Criticised Furness General Hospital dementia unit 'turned around'

Furness General Hospital Image copyright bbc
Image caption Trust officials said staffing had been improved

A hospital unit criticised for leaving elderly dementia patients without food for hours has passed an inspection.

The Care Quality Commission (CQC) blamed "chronic staff shortages" for the failings at the Ramsey Unit in the grounds of Furness General Hospital in Cumbria.

An unannounced inspection was carried out in October and new admissions to the unit were halted.

But a further check has now found standards are being.

The Cumbria Partnership NHS Foundation said standards at the 15-bed unit would "continue to improve".

The CQC carried out the latest unannounced check on 11 December, but the results have only just been released.

The October inspection found that patients were often left without breakfast until late morning because of staff shortages.

'Warm and caring'

It also found records were not being properly kept and a craft and sensory room was rarely used.

But within a month it found standards had improved so much at the unit that it now provided "a warm and caring" environment.

It also found staffing had increased by 25%.

Hospital Trust chief executive, Claire Molloy, said: "We have been able to make a great deal of changes in such a short timescale and what is really important now that this momentum continues.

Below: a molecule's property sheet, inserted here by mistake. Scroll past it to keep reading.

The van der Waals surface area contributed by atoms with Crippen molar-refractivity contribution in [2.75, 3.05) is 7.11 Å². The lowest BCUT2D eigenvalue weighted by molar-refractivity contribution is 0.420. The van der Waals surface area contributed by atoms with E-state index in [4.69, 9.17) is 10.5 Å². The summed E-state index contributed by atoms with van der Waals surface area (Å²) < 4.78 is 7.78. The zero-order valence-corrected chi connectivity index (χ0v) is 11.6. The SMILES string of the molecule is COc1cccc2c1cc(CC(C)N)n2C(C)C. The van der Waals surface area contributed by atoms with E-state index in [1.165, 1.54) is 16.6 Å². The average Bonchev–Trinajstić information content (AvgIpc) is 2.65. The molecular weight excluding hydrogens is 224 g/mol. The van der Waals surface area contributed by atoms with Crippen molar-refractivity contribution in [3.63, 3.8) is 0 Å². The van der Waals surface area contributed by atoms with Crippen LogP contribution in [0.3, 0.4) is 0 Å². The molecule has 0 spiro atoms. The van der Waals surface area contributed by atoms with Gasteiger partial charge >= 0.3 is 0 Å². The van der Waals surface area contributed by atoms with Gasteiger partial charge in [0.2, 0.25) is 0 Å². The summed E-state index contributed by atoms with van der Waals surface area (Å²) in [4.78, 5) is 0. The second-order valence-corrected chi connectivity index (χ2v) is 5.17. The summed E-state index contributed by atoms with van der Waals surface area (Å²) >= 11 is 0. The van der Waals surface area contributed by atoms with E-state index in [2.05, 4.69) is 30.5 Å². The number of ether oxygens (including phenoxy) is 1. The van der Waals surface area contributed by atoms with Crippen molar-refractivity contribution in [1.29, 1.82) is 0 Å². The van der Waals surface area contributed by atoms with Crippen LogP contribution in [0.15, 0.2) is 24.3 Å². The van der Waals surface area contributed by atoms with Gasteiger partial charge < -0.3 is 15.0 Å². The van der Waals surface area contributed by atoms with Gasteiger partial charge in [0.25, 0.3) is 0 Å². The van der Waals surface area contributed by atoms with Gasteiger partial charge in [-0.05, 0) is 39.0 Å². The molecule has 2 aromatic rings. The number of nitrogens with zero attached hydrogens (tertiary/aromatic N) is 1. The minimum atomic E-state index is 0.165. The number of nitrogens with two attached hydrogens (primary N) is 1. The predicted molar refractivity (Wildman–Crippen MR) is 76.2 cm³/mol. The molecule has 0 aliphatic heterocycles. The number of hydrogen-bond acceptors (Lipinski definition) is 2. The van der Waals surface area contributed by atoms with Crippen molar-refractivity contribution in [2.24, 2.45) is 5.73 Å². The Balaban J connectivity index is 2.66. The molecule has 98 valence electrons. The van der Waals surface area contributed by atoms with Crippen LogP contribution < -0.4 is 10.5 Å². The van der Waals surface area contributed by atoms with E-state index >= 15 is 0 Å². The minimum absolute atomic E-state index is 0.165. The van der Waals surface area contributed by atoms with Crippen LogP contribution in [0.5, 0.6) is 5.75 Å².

"It is the intention of the ward manager to create a centre of excellence in dementia care for the people of Furness and I will do everything I can to support this ambition."

The latest report CQC stated: "Throughout our observations we noted warm and reassuring care being offered to patients.

"Once or twice when some patients became a little confused and disorientated staff spent time to comfort and reassure them.

"Staff understood patient's needs, for example one patient was identified by staff as being not as keen with the more lively activity and guided them to a quieter area.

"It was clear that staff were more adept and skilled in supporting and caring for people with dementia."

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